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Dialogue possible to unlock kingdom's political impasse

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It is ironic that just a day or two after what should have been an historic encounter during the Manzini Smart Partnership Dialogue between some government leaders and a prominent activist of the People’s United Democratic Movement (PUDEMO) should be sullied by the mysterious death, supposedly through suicide by hanging, of Sipho Jele, also a member and activist of the banned political organisation.

The inimitable PUDEMO’s Mphandlana Shongwe was either pictured sharing a table with the high and mighty of the obtaining Tinkhundla political hegemony, such as Prince Masitsela, and was also captured either shaking hands with the Deputy Prime Minister Themba Masuku or in serious conversation with Prime Minister Barnabas Sibusiso during which either party invited the other to join Tinkhundla or the Swaziland Youth Congress (SWAYOCO), the youth wing of PUDEMO, which has since been proscribed as a terrorist organisation, paradoxically, by the same PM.
The symbolism of the encounter is not in the substance of what was discussed per se since we all know that the obtaining suffocating conditions placed the subject of real politics far away from the domain of the ordinary folk.


Because contrary to the misplaced belief that the Tinkhundla system represents a democratic platform for politicking – what space is made available for engaging in politics is within the control and ambit of what is sanctioned and prescribed by government - which is usually in the form of the mundane promises to the electorate by aspiring parliamentarians of building them roads, bridges, etc., whenever the country goes to the hustings, but not the real politics that would include interrogating the credentials of the obtaining political oligarchy over all other systems as well as its inherent and intrinsic failures and weaknesses.

As I see it, and as has been observed and expressed numerously in this column, the only democratic credentials those feeding off the Tinkhundla carcass have been able to muster include the proposition that it allows for the direct election of individuals, whatever their credentials or lack of, to Parliament.

Rarely does one hear of the exclusive power that is enjoyed by Parliament as part of an independent arm of government outside the executive and the judiciary because the whole concept of the separation of power is a taboo in a society where power is centralised and is an exclusive preserve of one institution, the monarchy.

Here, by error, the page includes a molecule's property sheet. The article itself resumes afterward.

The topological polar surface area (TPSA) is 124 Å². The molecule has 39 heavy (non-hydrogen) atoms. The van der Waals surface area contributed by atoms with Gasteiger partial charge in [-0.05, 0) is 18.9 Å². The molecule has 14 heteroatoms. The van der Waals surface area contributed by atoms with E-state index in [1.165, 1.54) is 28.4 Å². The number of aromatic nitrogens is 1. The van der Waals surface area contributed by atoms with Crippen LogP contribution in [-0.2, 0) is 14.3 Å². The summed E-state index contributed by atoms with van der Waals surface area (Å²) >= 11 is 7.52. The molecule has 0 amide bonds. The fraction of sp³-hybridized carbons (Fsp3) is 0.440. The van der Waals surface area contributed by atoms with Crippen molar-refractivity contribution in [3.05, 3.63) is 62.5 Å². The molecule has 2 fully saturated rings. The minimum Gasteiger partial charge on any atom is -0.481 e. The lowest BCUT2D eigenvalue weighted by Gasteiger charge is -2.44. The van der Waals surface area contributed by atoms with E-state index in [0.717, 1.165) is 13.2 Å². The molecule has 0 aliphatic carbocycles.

This scenario makes the whys and hows of the direct elections of individuals quite irrelevant to even go to the subject of interrogating their intellectual abilities and capacities to legislate or even to appreciate how the whole Tinkhundla machinery functions hence many seek refuge from their ignorance of real politic and the things they do not understand and those that they are impotent to influence otherwise by transforming into undertakers and sympathy and agony aunts and uncles for their various constituencies in exchange for votes.

The point provided by the encounter of political adversaries during the Manzini Smart Partnership Dialogue is that whatever the political divide separating the people, specifically those serving the Tinkhundla system and those opposed to it in favour of a pluralistic multiparty system of governance, is that for the sake of this country, the Swazi nation and posterity they need to find and dialogue with each other.


If anything the Smart Partnership Dialogue concept should serve as a reminder to all of us that this nation believes in and was founded on a culture of dialogue, which seemingly has long been discarded in favour of violence on either side of the political divide.
The state on its part has routinely unleashed its police and military might to deny political space to proponents of multiparty democracy whom it has termed terrorists while the former returned the favour with sporadic petrol bombings of primarily government structures and police residences.